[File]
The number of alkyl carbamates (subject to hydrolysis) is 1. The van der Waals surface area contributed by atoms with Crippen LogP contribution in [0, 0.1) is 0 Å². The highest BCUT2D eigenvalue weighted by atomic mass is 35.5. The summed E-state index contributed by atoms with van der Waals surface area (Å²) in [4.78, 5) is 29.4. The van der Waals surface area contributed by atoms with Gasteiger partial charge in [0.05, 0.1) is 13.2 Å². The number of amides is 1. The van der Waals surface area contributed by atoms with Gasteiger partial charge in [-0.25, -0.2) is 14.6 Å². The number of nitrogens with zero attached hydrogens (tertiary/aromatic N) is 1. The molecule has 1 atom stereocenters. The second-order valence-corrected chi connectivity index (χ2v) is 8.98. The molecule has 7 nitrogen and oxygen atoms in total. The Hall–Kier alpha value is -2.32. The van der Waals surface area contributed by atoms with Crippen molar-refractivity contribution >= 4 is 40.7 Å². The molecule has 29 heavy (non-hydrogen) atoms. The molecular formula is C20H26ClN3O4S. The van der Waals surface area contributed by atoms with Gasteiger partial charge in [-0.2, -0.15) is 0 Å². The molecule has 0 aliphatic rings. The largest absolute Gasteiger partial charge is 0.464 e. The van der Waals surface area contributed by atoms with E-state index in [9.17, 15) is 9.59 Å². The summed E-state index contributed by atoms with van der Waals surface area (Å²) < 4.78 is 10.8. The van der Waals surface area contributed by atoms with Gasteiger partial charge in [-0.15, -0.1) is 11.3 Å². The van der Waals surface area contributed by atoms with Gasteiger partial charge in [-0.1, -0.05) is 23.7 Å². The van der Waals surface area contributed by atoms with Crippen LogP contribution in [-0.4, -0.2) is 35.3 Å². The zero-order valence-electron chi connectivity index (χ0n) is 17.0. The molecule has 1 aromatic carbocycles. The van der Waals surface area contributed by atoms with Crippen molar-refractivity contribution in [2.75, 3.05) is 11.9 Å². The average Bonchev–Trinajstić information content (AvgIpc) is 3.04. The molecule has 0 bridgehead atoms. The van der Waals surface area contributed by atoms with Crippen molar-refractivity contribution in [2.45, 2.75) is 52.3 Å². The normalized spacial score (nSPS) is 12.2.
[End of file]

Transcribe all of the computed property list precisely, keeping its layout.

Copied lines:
The number of alkyl carbamates (subject to hydrolysis) is 1. The van der Waals surface area contributed by atoms with Crippen LogP contribution in [0, 0.1) is 0 Å². The highest BCUT2D eigenvalue weighted by atomic mass is 35.5. The summed E-state index contributed by atoms with van der Waals surface area (Å²) in [4.78, 5) is 29.4. The van der Waals surface area contributed by atoms with Gasteiger partial charge in [0.05, 0.1) is 13.2 Å². The number of amides is 1. The van der Waals surface area contributed by atoms with Gasteiger partial charge in [-0.25, -0.2) is 14.6 Å². The number of nitrogens with zero attached hydrogens (tertiary/aromatic N) is 1. The molecule has 1 atom stereocenters. The second-order valence-corrected chi connectivity index (χ2v) is 8.98. The molecule has 7 nitrogen and oxygen atoms in total. The Hall–Kier alpha value is -2.32. The van der Waals surface area contributed by atoms with Crippen molar-refractivity contribution >= 4 is 40.7 Å². The molecule has 29 heavy (non-hydrogen) atoms. The molecular formula is C20H26ClN3O4S. The van der Waals surface area contributed by atoms with Gasteiger partial charge in [-0.2, -0.15) is 0 Å². The molecule has 0 aliphatic rings. The largest absolute Gasteiger partial charge is 0.464 e. The van der Waals surface area contributed by atoms with E-state index in [9.17, 15) is 9.59 Å². The summed E-state index contributed by atoms with van der Waals surface area (Å²) < 4.78 is 10.8. The van der Waals surface area contributed by atoms with Gasteiger partial charge in [-0.15, -0.1) is 11.3 Å². The van der Waals surface area contributed by atoms with Gasteiger partial charge in [-0.1, -0.05) is 23.7 Å². The van der Waals surface area contributed by atoms with Crippen LogP contribution in [-0.4, -0.2) is 35.3 Å². The zero-order valence-electron chi connectivity index (χ0n) is 17.0. The molecule has 1 aromatic carbocycles. The van der Waals surface area contributed by atoms with Crippen molar-refractivity contribution in [2.75, 3.05) is 11.9 Å². The average Bonchev–Trinajstić information content (AvgIpc) is 3.04. The molecule has 0 bridgehead atoms. The van der Waals surface area contributed by atoms with Crippen molar-refractivity contribution in [2.45, 2.75) is 52.3 Å². The normalized spacial score (nSPS) is 12.2.